CODE OF BEST PRACTICES IN FAIR USE FOR ACADEMIC AND RESEARCH LIBRARIES
• Subject to the considerations outlined above, a special collection should be
digitized in its entirety, and presented as a cohesive collection whenever possible.
• Adding criticism, commentary, rich metadata, and other additional value and
context to the collection will strengthen the fair use case.
• The fair use case will be stronger when the availability of the material is
appropriately publicized to scholars in the ﬁeld and other persons likely to be
FIVE: REPRODUCING MATERIAL FOR USE BY DISABLED STUDENTS,
FACULTY, STAFF, AND OTHER APPROPRIATE USERS
Print-disabled academic and research library patrons require access to readable text
in order to function as full members of an academic community; likewise, hearing-
disabled patrons require captioned audiovisual materials, while those with physical
disabilities may require the electronic delivery of materials outside the library setting.
Relatively new electronic technologies make these kinds of accommodations possible
at relatively low cost. True accommodation for these patrons means access to any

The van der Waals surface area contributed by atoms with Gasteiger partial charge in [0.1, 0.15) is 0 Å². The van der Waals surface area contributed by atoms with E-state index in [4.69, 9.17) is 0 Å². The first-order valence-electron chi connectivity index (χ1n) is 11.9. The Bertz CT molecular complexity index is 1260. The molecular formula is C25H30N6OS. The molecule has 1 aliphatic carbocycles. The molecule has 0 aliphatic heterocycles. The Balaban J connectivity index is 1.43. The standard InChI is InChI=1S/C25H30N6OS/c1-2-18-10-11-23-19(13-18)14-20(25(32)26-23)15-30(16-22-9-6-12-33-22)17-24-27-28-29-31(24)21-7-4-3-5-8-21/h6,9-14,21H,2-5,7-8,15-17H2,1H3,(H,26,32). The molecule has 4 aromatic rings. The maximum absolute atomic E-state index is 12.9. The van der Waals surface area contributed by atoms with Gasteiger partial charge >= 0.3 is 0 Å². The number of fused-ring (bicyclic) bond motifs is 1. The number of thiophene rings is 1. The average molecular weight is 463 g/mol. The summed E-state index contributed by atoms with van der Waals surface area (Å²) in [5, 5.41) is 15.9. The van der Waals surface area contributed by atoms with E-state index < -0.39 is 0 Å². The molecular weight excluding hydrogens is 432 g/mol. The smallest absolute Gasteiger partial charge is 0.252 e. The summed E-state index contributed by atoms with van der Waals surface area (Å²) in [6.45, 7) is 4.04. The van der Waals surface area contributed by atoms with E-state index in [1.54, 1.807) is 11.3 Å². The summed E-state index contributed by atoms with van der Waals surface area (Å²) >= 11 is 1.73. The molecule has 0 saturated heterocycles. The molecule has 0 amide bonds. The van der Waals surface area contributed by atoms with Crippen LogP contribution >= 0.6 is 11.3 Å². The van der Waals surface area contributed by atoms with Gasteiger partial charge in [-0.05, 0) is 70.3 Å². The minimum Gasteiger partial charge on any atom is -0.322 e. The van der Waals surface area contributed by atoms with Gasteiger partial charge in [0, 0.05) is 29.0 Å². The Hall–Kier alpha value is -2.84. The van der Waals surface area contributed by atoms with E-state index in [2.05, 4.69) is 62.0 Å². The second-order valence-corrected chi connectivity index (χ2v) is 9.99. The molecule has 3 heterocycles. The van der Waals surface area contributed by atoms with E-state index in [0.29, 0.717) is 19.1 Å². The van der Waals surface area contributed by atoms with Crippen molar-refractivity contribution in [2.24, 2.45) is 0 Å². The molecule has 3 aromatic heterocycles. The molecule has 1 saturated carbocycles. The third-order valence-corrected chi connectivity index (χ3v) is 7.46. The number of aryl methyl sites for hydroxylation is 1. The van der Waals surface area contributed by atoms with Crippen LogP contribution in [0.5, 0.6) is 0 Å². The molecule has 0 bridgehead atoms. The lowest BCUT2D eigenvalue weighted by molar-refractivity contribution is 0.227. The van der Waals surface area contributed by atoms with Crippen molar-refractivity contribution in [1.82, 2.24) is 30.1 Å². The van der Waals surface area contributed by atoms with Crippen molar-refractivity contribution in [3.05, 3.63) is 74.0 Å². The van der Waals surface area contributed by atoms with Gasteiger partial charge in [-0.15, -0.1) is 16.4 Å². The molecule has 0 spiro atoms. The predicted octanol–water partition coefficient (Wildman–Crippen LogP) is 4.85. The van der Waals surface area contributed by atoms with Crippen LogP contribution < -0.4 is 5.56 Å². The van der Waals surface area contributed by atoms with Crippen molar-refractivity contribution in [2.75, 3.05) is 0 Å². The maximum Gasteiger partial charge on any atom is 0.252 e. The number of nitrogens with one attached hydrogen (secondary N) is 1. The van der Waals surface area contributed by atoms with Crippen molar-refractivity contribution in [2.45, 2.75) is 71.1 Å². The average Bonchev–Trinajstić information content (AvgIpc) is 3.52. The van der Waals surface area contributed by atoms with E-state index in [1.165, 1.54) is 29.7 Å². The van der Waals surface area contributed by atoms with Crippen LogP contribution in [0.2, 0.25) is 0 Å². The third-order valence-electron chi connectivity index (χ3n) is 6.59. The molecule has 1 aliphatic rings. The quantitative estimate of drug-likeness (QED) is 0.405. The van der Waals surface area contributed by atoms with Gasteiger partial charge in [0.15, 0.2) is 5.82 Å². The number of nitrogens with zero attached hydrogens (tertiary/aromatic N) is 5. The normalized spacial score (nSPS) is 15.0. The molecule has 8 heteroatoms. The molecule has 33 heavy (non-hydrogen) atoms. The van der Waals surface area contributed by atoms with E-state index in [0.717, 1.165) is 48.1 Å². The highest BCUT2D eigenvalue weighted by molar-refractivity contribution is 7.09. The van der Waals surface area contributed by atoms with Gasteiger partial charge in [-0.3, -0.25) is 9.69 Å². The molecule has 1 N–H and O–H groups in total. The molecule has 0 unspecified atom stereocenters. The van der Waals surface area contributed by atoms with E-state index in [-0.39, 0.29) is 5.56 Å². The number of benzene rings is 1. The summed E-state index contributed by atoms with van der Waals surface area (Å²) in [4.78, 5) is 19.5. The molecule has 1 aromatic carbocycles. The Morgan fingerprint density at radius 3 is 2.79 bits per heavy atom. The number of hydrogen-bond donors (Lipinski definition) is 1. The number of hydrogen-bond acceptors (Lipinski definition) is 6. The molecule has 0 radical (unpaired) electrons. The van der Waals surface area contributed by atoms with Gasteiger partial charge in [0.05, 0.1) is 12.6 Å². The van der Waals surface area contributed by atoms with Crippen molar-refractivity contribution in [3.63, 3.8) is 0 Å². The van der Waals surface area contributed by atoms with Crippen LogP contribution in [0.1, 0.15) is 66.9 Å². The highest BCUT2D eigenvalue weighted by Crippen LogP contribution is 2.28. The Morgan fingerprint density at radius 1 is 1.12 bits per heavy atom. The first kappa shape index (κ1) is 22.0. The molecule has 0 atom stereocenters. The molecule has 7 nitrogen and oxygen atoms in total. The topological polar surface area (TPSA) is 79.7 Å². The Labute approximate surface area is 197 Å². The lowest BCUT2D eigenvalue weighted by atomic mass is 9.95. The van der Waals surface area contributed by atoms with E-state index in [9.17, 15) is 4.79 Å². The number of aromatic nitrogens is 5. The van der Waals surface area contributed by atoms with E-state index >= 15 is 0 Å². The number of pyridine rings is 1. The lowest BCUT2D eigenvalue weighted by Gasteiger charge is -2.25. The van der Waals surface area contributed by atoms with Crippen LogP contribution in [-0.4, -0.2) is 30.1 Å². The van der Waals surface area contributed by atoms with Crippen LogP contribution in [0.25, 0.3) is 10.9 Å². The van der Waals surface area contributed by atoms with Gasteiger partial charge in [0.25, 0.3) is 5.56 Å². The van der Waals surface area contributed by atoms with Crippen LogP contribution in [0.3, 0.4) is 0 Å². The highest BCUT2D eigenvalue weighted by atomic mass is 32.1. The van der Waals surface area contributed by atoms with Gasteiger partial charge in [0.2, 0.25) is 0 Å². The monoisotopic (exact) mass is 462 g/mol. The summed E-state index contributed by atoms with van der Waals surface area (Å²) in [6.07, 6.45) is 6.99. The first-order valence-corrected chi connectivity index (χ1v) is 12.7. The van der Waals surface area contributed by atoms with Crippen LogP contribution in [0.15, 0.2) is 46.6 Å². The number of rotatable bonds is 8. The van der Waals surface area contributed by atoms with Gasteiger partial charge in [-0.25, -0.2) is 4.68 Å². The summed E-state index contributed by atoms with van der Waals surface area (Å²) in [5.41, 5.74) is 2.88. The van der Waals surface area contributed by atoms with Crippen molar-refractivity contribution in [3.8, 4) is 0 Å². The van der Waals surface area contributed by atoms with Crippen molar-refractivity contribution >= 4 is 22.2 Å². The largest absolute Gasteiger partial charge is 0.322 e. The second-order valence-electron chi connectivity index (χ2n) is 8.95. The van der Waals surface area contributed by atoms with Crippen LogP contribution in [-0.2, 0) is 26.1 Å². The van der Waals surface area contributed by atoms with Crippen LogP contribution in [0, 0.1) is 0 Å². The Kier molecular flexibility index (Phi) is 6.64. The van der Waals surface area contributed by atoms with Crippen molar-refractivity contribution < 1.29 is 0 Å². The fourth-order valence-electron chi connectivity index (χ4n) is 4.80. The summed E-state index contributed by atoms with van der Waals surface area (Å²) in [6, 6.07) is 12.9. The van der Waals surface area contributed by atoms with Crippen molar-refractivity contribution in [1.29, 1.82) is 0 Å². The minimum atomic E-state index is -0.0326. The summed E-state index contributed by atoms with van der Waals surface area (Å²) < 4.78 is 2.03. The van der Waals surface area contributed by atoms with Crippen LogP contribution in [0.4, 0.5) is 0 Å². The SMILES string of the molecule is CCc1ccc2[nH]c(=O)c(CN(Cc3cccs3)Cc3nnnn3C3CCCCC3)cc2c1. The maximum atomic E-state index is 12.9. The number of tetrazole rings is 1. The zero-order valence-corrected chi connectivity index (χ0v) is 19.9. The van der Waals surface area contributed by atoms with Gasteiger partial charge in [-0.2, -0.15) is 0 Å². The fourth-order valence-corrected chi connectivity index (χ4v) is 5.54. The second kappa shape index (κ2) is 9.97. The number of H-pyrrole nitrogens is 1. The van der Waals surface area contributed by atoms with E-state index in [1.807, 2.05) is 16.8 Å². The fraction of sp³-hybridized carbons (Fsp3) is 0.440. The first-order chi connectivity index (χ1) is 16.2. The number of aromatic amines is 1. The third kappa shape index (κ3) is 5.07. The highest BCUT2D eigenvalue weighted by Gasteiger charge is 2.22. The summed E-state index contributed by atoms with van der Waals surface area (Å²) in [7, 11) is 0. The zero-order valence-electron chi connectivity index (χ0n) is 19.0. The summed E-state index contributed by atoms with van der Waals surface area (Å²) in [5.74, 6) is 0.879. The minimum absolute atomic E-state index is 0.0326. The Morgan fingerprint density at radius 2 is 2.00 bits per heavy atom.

materials in the library’s collection for any reason the patron may have (required
reading, voluntary study, or recreation), i.e., access that is equivalent to the access
afforded to students without disabilities. In addition to moral and mission-related
imperatives to serve all patrons, there are also legal obligations to accommodate
scholars and researchers with diverse needs. Although Section 121 of the Copyright
Act authorizes the reproduction of copyrighted materials to meet these needs under
some circumstances, there is continued controversy over its exact scope. Some
stakeholders insist, however unreasonably, that Section 121 does not cover academic
libraries’ efforts to provide accessible materials to print-disabled members of a college
or university community. No speciﬁc exception to copyright even arguably addresses
the needs of patrons with disabilities related to media other than print.
Making library materials accessible serves the goals of copyright, not to mention
the goals of a just and inclusive society, and has no negative consequence for rights
holders who have not entered the market to serve these users. Such uses add value
to a work by making it available to communities that would otherwise be excluded,